Harvesting knife (hu 笏)

The object is of commanding size. It is trapezoidal in shape. The lower edge is marked by slightly diminished thickness, but it does not become a true cutting edge. The sides too, which are serrated to form flanges, are thinned out leaving the central area as almost a relief panel. Here the decoration, identical on both sides, consists of lines that form alternately straight and crisscross bands. Five conical holes drilled from one side pierce close to the upper edge. The stone is dark green and brown. Condition: old nicks, abrasions on edges; several small rough areas on surface.

Maker(s)
Artist: Erlitou culture 二里頭 (ca. 2000-1600 BCE)
Historical period(s)
Late Neolithic period, ca. 2000-1600 BCE
Medium
Jade (serpentine)
Dimensions
H x W x D: 10.5 x 73.6 x 1.4 cm (4 1/8 x 29 x 9/16 in)
Geography
China, probably Henan province
Credit Line
Gift of Arthur M. Sackler
Collection
Arthur M. Sackler Gallery
Accession Number
S1987.449
On View Location
Currently not on view
Classification(s)
Ceremonial Object, Jade
Type

Ceremonial object: harvesting knife (hu)

Keywords
China, Late Neolithic period (ca. 5000 - ca. 1700 BCE), serpentine, WWII-era provenance
Provenance

To 1959
Abel William Bahr (1877-1959), Shanghai, China, London, England, Montreal, Canada, New York, and Ridgefield, Connecticut [1]

From 1963 to 1987
Arthur M. Sackler, New York, purchased from the Bahr Collection in 1963 [2]

From 1987
Arthur M. Sackler Gallery, gift of Arthur M. Sackler on September 11, 1987 [3]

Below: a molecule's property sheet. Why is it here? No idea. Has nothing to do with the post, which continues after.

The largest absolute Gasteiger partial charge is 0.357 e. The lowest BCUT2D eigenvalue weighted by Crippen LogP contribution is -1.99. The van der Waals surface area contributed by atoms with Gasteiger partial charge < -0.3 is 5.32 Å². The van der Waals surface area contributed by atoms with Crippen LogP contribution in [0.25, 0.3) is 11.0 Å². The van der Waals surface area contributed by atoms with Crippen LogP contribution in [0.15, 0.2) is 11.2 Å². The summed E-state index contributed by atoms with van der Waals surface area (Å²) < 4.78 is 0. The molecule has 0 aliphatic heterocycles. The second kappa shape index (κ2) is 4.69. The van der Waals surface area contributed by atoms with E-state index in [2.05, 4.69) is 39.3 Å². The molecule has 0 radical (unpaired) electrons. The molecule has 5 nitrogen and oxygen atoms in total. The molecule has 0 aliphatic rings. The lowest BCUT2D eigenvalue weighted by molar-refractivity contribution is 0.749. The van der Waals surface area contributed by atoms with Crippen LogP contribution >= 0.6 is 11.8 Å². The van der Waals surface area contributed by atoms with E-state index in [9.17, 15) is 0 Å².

Notes:

[1] According to information provided by the Arthur M. Sackler Foundation, October 9, 2009.

[2] According to information provided by the Arthur M. Sackler Foundation, October 9, 2009.

[3] Pursuant to the agreement between Arthur M. Sackler and the Smithsonian Institution, dated July 28, 1982, legal title of the donated objects was transferred to the Arthur M. Sackler Gallery on September 11, 1987.

Previous Owner(s)

Abel William Bahr 1877-1959
Dr. Arthur M. Sackler 1913-1987

Description

The object is of commanding size. It is trapezoidal in shape. The lower edge is marked by slightly diminished thickness, but it does not become a true cutting edge. The sides too, which are serrated to form flanges, are thinned out leaving the central area as almost a relief panel. Here the decoration, identical on both sides, consists of lines that form alternately straight and crisscross bands. Five conical holes drilled from one side pierce close to the upper edge. The stone is dark green and brown. Condition: old nicks, abrasions on edges; several small rough areas on surface.

Published References
  • J. Keith Wilson, Jingmin Zhang. Jades for Life and Death. .
  • Minao Hayashi. Chūgoku kodai no ishibōchōkei gyokki to kotsusenkei gyokki [Two Types of Prehistorical Chinese Ceremonial Jade Objects: Stone Harvesting Knives and Bone Spades]. No. 54, 1982. pl. 13.
  • Minao Hayashi. Chūgoku kogyoku no kenkyū. Tokyo, 1991. pl. 13.
  • Shuping Deng. Ye tan huaxi xitong de yuqi 5: Yi shiyou xianwen de liqi. No. 129 Taipei, 1993. p. 40, fig. 79.
  • et al. Asian Art in the Arthur M. Sackler Gallery: The Inaugural Gift. Washington, 1987. cat. 37, p. 81.
  • Zhiqiang Yin. Xiadai yuqi chutan. No. 162 Taipei, 1996. p. 86.
  • Elizabeth Childs-Johnson, Fang Gu. Yuqi shidai: Meiguo bowuguan cang Zhongguo zaoqi yuqi [The Jade Age: Early Chinese Jades in American Museums]. Beijing, 2009. p. 193.
Collection Area(s)
Chinese Art
Web Resources
Jades for Life and Death
Google Cultural Institute
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